José Sánchez del Río was born on March 28, 1913, in Sahuayo, Michoacán, Mexico. Wanting to defend the faith and rights of Catholics, he followed in the footsteps of his two older brothers and asked his mother for permission to join the Cristeros. She objected, telling him he was too young. “Mama,” he replied, “do not let me lose the opportunity to gain heaven so easily and so soon.”
On February 5, 1928, the young boy was captured during a battle and imprisoned in the church sacristy.
In order to terrorize him, soldiers made him watch the hanging of one of the other captured Cristeros. But José encouraged the man, saying, “You will be in heaven before me. Prepare a place for me. Tell Christ the King I shall be with him soon.”
In prison, he prayed the Rosary and sang songs of faith. He wrote a beautiful letter to his mother, telling her that he was resigned to doing God’s will. José’s father attempted to ransom his son but was unable to raise the money in time.
On February 10, 1928, the teenager was brutally tortured and the skin of the soles of his feet was sheered off; he was then forced to walk on salt, followed by walking through the town to the cemetery. The young boy screamed in pain but would not give in.
At times the soldiers stopped him and said, “If you shout, ‘Death to Christ the King,’ we will spare your life.” But he answered: “Long live Christ the King! Long live Our Lady of Guadalupe!”
Once he arrived at the cemetery, José was asked once more if he would deny his faith. The 14-year-old shouted out: “Long live Christ the King!” and was summarily shot.
Again and again, in the Scriptures, it is in the darkest and most dreaded moments that glory shines. Think of Israel on the banks of the Red Sea with the Egyptian army barreling down behind them. The parting of the Red Sea in the Exodus became the image for all time of how God himself saves his people not from their difficulties but through them. It is through death that we come to life.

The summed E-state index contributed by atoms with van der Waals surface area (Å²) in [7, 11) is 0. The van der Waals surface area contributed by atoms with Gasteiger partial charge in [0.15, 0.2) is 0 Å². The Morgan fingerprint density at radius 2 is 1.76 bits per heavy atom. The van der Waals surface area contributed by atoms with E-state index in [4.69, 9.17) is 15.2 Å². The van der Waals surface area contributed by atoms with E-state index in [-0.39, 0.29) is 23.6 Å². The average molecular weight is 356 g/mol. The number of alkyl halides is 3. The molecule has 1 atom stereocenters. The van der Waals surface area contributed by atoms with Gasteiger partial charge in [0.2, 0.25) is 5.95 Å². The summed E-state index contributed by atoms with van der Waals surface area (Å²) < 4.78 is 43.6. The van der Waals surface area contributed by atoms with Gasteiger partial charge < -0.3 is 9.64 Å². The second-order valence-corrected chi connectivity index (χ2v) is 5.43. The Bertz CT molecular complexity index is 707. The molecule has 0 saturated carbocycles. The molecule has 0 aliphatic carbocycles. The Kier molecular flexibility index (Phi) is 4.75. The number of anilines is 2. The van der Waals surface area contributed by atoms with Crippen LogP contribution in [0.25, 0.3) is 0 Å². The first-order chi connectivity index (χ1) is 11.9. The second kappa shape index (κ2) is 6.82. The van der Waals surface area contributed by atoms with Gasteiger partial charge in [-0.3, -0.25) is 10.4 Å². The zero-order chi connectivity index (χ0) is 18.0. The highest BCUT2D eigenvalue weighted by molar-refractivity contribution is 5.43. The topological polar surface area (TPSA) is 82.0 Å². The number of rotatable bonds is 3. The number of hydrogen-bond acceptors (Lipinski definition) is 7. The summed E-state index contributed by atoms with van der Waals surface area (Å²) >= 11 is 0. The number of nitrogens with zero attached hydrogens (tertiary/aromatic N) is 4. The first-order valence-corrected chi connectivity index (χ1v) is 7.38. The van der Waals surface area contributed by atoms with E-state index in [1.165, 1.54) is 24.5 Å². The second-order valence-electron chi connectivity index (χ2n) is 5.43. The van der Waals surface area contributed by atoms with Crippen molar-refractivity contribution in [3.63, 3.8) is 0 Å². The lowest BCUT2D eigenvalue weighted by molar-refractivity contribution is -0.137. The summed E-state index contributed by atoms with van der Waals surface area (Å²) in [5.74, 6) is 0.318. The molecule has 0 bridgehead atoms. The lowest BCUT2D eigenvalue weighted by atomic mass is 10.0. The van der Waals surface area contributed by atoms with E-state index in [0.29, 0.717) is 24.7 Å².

Think of Judith and Esther and Peter in his betrayal of the Lord. Consider the persecution of the early Church, the martyrs, and the countless women and men who in every walk of life have bravely been carried by the power of God through the midst of the flames and have not been burnt. They have walked through the floods and not drowned. Their most painful moments became their glory through God’s power.
We may not be in a situation where we fear for our lives or are called to stand up for our Faith at the cost of martyrdom. At least not yet! What most brings us into the darkness and dreaded loss that threatens to break us apart are situations where we are “undone.”
We call these moments, the “carrying of the cross.” Jesus told us that to follow him we would need to take up our cross and follow him. To live with him in glory, we will need to die with him on the cross. How much we may want to avoid the cross: the consequences of failure, mistakes, being helpless before the injustice of others, having our plans or dreams unraveled by unexpected illness, job loss, financial burden…or pandemic, chain supply issues, or war in some other part of the globe.
Jesus says to us, “If you want to follow me disown your life, surrender to my ways.” I have been quite taken by the simple prayer of the humble Canadian religious Blessed Dina Bélanger: “Jesus, I love you. Have your way with my life.”
In the face of the myriad paths I could take in life, it is God who decides which alternative is of value to me and my life in the world. “Jesus, I love you, have your way with my life.” God is the one who knows whether a possible choice will make me more selfish or more selfless. “Jesus, I love you, have your way with my life.” God knows what things will lead me more to him and to become my authentic self. “Jesus, I love you, have your way with my life.”
I have to admit I have often bemoaned the losses of my life. Despite praying the Our Father countless times, it has taken me a long time to whisper to God, “Thy Kingdom come. My kingdom go.” I have focused on the clouds, on the cross, on the tears…surviving them, understanding them, growing from them. So patiently has the Lord waited for me to turn my eyes and heart to him. “Your Kingdom is all I want.”
I pray in trust to the One who knows and loves me more than I could ever know or love myself:
“…I have not immersed myself deeply in your glory. Forgive me. I have stayed on the surface where it is safe, where I can protect myself and manage my future. Now, my Father, I plunge myself into all your glory.
Take me in.
Take me deeper.
Assume me into you.”
“Thy Kingdom come. Thy will be done on earth as it is in heaven.”